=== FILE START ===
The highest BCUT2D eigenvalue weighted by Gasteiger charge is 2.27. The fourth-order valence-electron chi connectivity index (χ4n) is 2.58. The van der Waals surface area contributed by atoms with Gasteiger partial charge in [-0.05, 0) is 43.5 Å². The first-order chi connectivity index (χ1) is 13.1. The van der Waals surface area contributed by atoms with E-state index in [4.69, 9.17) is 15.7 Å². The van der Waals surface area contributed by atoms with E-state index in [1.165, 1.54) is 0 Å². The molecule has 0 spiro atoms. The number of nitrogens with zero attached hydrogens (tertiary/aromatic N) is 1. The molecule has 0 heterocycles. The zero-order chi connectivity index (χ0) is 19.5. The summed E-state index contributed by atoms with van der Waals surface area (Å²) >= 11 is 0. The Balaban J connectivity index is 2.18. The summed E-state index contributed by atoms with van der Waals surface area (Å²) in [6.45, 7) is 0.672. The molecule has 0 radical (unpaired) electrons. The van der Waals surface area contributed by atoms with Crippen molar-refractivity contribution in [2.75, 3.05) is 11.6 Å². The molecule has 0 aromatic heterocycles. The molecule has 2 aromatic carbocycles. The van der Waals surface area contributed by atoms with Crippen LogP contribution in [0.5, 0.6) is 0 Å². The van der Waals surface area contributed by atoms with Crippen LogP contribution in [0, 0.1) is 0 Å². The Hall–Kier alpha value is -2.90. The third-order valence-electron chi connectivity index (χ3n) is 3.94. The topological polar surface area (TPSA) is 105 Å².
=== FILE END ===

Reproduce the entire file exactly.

The highest BCUT2D eigenvalue weighted by Gasteiger charge is 2.27. The fourth-order valence-electron chi connectivity index (χ4n) is 2.58. The van der Waals surface area contributed by atoms with Gasteiger partial charge in [-0.05, 0) is 43.5 Å². The first-order chi connectivity index (χ1) is 13.1. The van der Waals surface area contributed by atoms with E-state index in [4.69, 9.17) is 15.7 Å². The van der Waals surface area contributed by atoms with E-state index in [1.165, 1.54) is 0 Å². The molecule has 0 spiro atoms. The number of nitrogens with zero attached hydrogens (tertiary/aromatic N) is 1. The molecule has 0 heterocycles. The zero-order chi connectivity index (χ0) is 19.5. The summed E-state index contributed by atoms with van der Waals surface area (Å²) >= 11 is 0. The Balaban J connectivity index is 2.18. The summed E-state index contributed by atoms with van der Waals surface area (Å²) in [6.45, 7) is 0.672. The molecule has 0 radical (unpaired) electrons. The van der Waals surface area contributed by atoms with Crippen molar-refractivity contribution in [2.75, 3.05) is 11.6 Å². The molecule has 0 aromatic heterocycles. The molecule has 2 aromatic carbocycles. The van der Waals surface area contributed by atoms with Crippen LogP contribution in [0.5, 0.6) is 0 Å². The van der Waals surface area contributed by atoms with Crippen LogP contribution in [0, 0.1) is 0 Å². The Hall–Kier alpha value is -2.90. The third-order valence-electron chi connectivity index (χ3n) is 3.94. The topological polar surface area (TPSA) is 105 Å².